Verbal-Linguistic Logical-Mathematical
  • attorney/lawyer
  • comedian
  • communications specialist
  • curator
  • editor in publishing
  • historian
  • journalist
  • librarian
  • marketing consultant
  • newscaster
  • poet
  • politician
  • speech-pathologist
  • talk-show host
  • teacher
  • language translator
  • writer
  • accountant
  • auditor
  • computer analyst
  • computer technician
  • computer programmer
  • database designer
  • detective/researcher
  • economist
  • engineer
  • lawyer
  • mathematician
  • network analyst
  • physician
  • physicist
  • scientist
  • statistician
  • bookkeeper
Visual/Spatial Bodily/Kinesthetic
  • 3D modeling & simulation
  • architect
  • artist
  • computer programmer
  • engineer
  • film animator
  • graphic artist
  • interior decorator
  • photographer
  • mechanic
  • navigator
  • outdoor guide
  • pilot
  • sculptor
  • strategic planner
  • surveyor
  • webmaster
  • actor
  • athlete
  • carpenter
  • computer games designer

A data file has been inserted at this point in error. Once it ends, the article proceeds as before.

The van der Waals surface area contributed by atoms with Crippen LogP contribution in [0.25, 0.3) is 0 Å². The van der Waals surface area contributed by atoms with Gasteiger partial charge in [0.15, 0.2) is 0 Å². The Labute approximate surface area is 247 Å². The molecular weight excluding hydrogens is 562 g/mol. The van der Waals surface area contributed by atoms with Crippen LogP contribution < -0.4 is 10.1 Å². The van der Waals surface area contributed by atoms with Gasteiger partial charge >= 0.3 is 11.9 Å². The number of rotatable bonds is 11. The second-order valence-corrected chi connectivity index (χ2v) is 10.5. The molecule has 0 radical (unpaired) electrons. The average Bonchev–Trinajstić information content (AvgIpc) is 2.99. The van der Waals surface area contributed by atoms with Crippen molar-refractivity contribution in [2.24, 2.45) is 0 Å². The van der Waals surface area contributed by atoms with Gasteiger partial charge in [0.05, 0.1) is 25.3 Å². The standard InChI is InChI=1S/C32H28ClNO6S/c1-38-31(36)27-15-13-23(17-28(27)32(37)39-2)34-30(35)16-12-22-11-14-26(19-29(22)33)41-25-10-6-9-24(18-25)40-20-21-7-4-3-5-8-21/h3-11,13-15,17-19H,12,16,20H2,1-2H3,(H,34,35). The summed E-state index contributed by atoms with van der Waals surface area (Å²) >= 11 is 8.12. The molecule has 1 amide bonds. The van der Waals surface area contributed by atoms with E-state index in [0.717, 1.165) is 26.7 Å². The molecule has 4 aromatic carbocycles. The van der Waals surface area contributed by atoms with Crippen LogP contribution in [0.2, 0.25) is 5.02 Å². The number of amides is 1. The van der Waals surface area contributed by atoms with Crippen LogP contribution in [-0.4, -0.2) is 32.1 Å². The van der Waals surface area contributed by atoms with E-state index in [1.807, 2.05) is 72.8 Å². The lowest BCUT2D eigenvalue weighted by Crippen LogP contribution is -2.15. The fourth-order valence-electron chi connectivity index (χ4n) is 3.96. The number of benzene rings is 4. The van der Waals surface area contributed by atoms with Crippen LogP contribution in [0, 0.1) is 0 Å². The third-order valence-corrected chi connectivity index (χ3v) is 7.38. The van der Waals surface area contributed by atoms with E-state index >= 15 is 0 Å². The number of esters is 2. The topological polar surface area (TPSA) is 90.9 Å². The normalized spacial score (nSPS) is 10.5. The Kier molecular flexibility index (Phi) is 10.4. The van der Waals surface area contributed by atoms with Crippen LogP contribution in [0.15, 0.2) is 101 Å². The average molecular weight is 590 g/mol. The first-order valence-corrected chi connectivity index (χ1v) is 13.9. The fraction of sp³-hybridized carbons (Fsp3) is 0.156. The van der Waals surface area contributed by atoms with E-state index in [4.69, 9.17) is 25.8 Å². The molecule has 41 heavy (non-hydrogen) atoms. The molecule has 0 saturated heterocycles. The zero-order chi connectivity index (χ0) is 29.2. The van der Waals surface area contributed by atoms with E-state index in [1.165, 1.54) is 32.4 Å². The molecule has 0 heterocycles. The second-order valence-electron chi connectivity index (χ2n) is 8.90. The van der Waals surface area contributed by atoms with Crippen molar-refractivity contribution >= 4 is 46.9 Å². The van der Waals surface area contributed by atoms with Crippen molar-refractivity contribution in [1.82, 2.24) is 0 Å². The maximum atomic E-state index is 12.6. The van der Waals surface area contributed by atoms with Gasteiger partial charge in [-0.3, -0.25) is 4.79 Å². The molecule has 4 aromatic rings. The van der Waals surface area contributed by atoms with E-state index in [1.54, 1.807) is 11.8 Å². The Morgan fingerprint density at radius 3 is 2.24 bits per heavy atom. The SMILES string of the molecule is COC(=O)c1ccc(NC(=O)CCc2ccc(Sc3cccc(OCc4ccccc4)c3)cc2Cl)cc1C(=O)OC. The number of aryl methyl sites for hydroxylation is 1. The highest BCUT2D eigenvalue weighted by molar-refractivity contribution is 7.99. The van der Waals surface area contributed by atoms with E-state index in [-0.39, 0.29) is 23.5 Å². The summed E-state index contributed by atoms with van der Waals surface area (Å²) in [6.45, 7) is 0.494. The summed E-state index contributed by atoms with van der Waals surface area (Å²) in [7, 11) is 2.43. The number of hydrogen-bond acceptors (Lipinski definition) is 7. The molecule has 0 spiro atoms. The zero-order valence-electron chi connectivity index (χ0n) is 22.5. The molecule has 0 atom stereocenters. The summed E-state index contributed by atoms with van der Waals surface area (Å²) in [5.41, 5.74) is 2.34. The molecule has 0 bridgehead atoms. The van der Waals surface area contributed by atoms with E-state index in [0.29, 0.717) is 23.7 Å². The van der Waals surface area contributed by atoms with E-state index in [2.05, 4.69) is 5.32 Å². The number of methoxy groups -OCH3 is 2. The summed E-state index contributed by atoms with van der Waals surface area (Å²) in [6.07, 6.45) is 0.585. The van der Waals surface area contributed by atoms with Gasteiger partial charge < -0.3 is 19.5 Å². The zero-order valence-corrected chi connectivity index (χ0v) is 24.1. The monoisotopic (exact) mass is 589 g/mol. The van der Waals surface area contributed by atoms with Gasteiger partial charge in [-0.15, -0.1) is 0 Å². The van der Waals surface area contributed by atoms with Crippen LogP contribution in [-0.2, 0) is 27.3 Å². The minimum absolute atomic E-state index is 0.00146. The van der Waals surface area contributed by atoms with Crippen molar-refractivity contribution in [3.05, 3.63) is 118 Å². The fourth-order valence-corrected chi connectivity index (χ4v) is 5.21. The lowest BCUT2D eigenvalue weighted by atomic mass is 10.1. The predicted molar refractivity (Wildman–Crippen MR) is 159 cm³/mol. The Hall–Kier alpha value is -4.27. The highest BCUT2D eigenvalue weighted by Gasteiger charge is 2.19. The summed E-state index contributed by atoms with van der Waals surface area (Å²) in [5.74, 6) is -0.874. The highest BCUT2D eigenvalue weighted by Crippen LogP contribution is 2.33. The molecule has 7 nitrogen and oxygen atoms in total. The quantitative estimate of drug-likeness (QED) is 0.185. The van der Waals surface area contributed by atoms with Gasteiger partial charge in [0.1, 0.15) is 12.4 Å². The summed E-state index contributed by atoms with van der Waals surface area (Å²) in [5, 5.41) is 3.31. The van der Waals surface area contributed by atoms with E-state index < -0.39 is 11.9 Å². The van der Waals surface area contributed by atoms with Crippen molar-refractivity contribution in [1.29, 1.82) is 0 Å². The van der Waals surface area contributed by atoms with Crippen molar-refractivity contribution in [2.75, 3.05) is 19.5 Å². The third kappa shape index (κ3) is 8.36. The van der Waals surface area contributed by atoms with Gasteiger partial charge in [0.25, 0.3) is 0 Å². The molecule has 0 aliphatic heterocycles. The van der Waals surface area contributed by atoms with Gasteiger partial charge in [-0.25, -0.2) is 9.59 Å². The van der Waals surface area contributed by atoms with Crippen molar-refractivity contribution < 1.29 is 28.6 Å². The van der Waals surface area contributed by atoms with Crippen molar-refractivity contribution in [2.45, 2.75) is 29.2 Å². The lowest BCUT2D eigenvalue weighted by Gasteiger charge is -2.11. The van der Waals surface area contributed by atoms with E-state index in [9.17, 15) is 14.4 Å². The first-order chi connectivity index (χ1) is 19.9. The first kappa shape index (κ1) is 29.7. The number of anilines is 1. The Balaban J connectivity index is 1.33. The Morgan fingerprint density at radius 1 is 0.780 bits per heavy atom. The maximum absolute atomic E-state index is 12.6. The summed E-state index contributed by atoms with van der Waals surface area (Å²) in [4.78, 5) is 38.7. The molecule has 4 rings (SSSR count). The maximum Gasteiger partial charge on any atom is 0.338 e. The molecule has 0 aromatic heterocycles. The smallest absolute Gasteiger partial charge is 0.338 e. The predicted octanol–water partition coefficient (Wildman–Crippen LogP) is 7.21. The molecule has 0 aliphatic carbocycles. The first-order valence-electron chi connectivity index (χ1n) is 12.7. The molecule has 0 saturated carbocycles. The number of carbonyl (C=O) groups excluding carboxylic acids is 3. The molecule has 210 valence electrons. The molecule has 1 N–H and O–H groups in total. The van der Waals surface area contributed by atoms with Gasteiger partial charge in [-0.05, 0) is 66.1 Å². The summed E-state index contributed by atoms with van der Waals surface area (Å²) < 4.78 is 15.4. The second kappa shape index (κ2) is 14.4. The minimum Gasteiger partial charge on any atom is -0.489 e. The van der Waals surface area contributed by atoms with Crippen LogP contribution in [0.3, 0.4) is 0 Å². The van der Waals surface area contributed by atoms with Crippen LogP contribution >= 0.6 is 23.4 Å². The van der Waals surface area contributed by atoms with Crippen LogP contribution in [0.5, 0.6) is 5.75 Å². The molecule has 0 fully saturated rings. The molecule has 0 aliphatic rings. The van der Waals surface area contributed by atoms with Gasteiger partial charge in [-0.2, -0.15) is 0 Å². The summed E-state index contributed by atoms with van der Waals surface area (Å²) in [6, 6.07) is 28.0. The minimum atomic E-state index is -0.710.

• craftsperson
  • dancer
  • doctor of sports
  • firefighter
  • forest ranger
  • jeweler
  • mechanic
  • personal trainer
  • Phys Ed teacher
  • physical therapist
  • recreation specialist
  • surgeon
  • yoga instructor
Musical Naturalist
  • audiologist
  • choir director
  • conductor
  • disc jockey
  • music camp counselor
  • music comedy actor
  • music critic
  • sound editor
  • music lawyer
  • music librarian
  • music publisher
  • music retailer
  • music teacher
  • music therapist
  • musician
  • piano tuner
  • recording engineer
  • singer
  • songwriter
  • speech pathologist
  • voice actor
  • air quality specialist
  • animal health technician
  • anthropologist
  • astronomer
  • botanist
  • dog trainer
  • environmental lawyer
  • farmer
  • forest ranger
  • gardener
  • geologist